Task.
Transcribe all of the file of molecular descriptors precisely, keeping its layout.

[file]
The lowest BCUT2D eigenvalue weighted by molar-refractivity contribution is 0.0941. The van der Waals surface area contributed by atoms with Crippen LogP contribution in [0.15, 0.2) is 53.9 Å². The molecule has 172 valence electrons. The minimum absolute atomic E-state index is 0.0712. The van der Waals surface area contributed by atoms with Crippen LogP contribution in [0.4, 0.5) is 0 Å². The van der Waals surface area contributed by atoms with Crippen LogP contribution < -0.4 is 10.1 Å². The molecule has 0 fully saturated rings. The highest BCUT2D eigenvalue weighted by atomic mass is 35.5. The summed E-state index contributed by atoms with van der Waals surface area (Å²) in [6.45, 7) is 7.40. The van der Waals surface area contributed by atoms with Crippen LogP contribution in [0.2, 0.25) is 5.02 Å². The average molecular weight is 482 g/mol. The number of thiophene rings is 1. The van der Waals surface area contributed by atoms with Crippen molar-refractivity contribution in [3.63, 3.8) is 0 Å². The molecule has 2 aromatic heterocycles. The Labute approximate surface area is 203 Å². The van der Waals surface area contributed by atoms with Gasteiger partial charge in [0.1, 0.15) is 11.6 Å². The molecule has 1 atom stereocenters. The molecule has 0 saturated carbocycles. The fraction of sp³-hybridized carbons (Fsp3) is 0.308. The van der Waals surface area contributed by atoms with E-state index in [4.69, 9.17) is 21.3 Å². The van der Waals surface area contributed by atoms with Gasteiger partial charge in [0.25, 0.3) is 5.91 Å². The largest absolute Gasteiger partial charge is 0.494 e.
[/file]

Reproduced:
The lowest BCUT2D eigenvalue weighted by molar-refractivity contribution is 0.0941. The van der Waals surface area contributed by atoms with Crippen LogP contribution in [0.15, 0.2) is 53.9 Å². The molecule has 172 valence electrons. The minimum absolute atomic E-state index is 0.0712. The van der Waals surface area contributed by atoms with Crippen LogP contribution in [0.4, 0.5) is 0 Å². The van der Waals surface area contributed by atoms with Crippen LogP contribution < -0.4 is 10.1 Å². The molecule has 0 fully saturated rings. The highest BCUT2D eigenvalue weighted by atomic mass is 35.5. The summed E-state index contributed by atoms with van der Waals surface area (Å²) in [6.45, 7) is 7.40. The van der Waals surface area contributed by atoms with Crippen LogP contribution in [0.2, 0.25) is 5.02 Å². The average molecular weight is 482 g/mol. The number of thiophene rings is 1. The van der Waals surface area contributed by atoms with Crippen molar-refractivity contribution in [3.63, 3.8) is 0 Å². The molecule has 2 aromatic heterocycles. The Labute approximate surface area is 203 Å². The van der Waals surface area contributed by atoms with Gasteiger partial charge in [0.1, 0.15) is 11.6 Å². The molecule has 1 atom stereocenters. The molecule has 0 saturated carbocycles. The fraction of sp³-hybridized carbons (Fsp3) is 0.308. The van der Waals surface area contributed by atoms with E-state index in [4.69, 9.17) is 21.3 Å². The van der Waals surface area contributed by atoms with Gasteiger partial charge in [0.25, 0.3) is 5.91 Å². The largest absolute Gasteiger partial charge is 0.494 e.